In this March 9, 2019, file photo, solar panels are seen at a former landfill site next to the local Tremont town office. Credit: Bill Trotter / BDN

Environmentalists are criticizing Bowdoin College’s solar panel expansion at Brunswick Landing that could harm a rare coastal grassland.

While Brunswick’s planning board last week approved the project that will bring Bowdoin closer to its goal of completely offsetting college electricity use with renewable energy, two board board members voted against the project because it might potentially endanger the rare grassland with which it shares the property, The Times Record reported.

The 18,000-panel solar array will stretch across 20 acres of the college’s 115-acre parcel at Brunswick Landing, expanding on a three-acre, 2,150-panel array built in 2014. But the Little Bluestem-Blueberry Sandplain Grassland it will be built on is one of just four such identified sites in the state that the Maine Natural Areas Program classified as “critically imperiled” due to how rare it is.

The low-lying grassy habitat is home to two species of “special concern,” according to the Maine Department of Inland Fisheries and Wildlife: the prairie warbler and eastern towhee. A black and white warbler, also of “special concern,” was documented using the forest edges within the parcel.

The grassland needs to be maintained by prescribed burns that Kristen Puryear, an ecologist with the Maine Natural Areas Program, said in a letter to Brunswick town officials is in conflict with the construction of the solar array.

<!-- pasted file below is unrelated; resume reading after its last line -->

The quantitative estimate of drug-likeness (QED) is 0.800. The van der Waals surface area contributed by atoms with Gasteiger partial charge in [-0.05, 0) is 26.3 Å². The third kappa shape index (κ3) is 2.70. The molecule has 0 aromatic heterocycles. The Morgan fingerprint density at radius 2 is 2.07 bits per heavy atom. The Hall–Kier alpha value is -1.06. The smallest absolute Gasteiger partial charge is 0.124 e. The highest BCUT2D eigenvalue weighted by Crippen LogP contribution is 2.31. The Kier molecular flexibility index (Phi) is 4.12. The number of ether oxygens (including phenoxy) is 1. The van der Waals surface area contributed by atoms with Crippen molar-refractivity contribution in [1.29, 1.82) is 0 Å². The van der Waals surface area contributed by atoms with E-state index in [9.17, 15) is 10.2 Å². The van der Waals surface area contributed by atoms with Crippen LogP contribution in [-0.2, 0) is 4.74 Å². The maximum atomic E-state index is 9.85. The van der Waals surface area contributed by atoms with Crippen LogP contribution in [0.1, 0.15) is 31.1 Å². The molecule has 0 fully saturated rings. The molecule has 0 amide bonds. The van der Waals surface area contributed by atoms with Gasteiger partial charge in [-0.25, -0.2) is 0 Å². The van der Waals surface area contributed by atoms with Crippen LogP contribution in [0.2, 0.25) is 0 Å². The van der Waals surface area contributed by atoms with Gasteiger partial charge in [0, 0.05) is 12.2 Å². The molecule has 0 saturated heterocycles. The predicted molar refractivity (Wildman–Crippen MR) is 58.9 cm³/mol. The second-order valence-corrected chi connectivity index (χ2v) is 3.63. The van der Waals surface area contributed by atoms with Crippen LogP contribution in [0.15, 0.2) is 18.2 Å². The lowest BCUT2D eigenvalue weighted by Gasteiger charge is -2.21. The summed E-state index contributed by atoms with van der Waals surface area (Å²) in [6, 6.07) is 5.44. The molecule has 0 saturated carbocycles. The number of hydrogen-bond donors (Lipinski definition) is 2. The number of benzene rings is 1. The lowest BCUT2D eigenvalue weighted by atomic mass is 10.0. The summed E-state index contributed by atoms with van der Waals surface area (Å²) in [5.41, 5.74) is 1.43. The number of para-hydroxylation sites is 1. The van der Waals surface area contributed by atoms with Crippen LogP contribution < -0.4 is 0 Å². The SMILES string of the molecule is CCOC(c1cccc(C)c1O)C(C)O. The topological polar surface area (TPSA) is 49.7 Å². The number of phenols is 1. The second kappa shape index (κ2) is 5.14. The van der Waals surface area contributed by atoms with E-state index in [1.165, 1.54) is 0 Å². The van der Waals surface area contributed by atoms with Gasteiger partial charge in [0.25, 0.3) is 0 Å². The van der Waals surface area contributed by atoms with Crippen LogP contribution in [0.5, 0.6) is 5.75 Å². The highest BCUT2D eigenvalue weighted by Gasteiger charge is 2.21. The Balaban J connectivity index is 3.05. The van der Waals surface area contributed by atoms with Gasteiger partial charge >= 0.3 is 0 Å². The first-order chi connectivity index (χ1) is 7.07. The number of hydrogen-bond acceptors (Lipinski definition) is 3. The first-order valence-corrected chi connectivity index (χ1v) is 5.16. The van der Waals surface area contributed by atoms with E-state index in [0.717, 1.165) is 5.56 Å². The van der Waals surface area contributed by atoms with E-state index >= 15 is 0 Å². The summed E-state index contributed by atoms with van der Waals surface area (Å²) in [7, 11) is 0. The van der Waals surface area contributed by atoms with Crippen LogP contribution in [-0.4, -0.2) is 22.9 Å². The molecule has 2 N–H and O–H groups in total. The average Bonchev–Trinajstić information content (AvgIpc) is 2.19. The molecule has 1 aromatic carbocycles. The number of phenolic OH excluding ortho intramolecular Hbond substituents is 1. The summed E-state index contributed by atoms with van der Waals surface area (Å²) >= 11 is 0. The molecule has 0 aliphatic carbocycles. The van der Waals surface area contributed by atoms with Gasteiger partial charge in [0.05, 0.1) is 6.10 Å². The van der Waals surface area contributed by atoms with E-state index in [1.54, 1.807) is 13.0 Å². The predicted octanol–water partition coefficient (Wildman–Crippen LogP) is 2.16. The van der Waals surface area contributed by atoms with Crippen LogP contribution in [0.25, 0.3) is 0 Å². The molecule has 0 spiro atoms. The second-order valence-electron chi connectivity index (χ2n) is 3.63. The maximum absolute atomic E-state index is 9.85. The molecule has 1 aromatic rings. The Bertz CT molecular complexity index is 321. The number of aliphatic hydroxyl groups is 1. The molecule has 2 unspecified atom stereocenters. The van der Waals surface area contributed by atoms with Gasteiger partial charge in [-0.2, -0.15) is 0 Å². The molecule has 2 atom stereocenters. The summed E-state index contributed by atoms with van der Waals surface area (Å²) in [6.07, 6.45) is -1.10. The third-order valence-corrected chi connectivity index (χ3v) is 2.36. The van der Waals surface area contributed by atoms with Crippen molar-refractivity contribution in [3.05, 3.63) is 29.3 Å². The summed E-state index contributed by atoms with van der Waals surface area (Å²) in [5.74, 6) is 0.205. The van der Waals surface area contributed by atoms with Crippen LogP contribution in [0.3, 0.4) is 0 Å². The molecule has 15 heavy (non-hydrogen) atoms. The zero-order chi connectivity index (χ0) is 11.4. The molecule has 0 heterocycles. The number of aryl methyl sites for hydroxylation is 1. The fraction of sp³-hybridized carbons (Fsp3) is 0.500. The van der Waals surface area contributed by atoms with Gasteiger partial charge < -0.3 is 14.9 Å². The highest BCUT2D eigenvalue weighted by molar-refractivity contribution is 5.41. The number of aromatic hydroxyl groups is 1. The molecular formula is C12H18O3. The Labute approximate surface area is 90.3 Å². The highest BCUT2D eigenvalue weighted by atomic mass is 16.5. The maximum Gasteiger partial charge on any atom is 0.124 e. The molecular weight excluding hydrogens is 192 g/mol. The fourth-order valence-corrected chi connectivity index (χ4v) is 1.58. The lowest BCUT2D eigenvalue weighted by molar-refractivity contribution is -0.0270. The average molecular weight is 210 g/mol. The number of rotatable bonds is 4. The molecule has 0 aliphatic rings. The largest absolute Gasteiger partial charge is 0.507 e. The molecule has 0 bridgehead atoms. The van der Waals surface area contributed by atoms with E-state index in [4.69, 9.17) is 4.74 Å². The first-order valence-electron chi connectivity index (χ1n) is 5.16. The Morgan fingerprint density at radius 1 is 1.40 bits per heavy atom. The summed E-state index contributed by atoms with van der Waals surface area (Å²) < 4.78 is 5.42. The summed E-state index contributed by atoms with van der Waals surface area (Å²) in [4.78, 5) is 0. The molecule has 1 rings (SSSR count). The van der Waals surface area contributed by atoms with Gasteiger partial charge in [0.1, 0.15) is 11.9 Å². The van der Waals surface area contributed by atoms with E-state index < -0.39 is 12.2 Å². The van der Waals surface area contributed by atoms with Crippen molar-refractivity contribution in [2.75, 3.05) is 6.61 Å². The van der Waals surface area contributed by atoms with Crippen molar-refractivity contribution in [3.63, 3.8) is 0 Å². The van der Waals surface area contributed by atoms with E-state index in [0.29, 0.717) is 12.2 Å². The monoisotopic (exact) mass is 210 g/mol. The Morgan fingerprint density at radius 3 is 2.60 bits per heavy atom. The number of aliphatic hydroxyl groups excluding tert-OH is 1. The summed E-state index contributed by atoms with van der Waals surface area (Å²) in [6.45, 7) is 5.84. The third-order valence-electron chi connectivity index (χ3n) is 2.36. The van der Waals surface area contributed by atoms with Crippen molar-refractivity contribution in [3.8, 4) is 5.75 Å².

Bowdoin and its project partner, Sol Systems, have said that the solar panels will be installed to avoid the grasses and Sol officials will conduct an initial controlled burn to clear the site prior to construction, according to The Times Record.

The solar panels are also taller to accommodate less frequent mowing, though the project maintenance will involve mowing the land twice per year, more than Puryear’s recommendation of just one annual mowing.

Matt Orlando, Bowdoin’s senior vice president for finance and administration, told The Times Record that the project goes beyond just Bowdoin and exemplifies what is required to meet Maine’s aggressive renewable energy goals of switching to 100 percent renewable energy by 2050 and becoming carbon-neutral by 2045.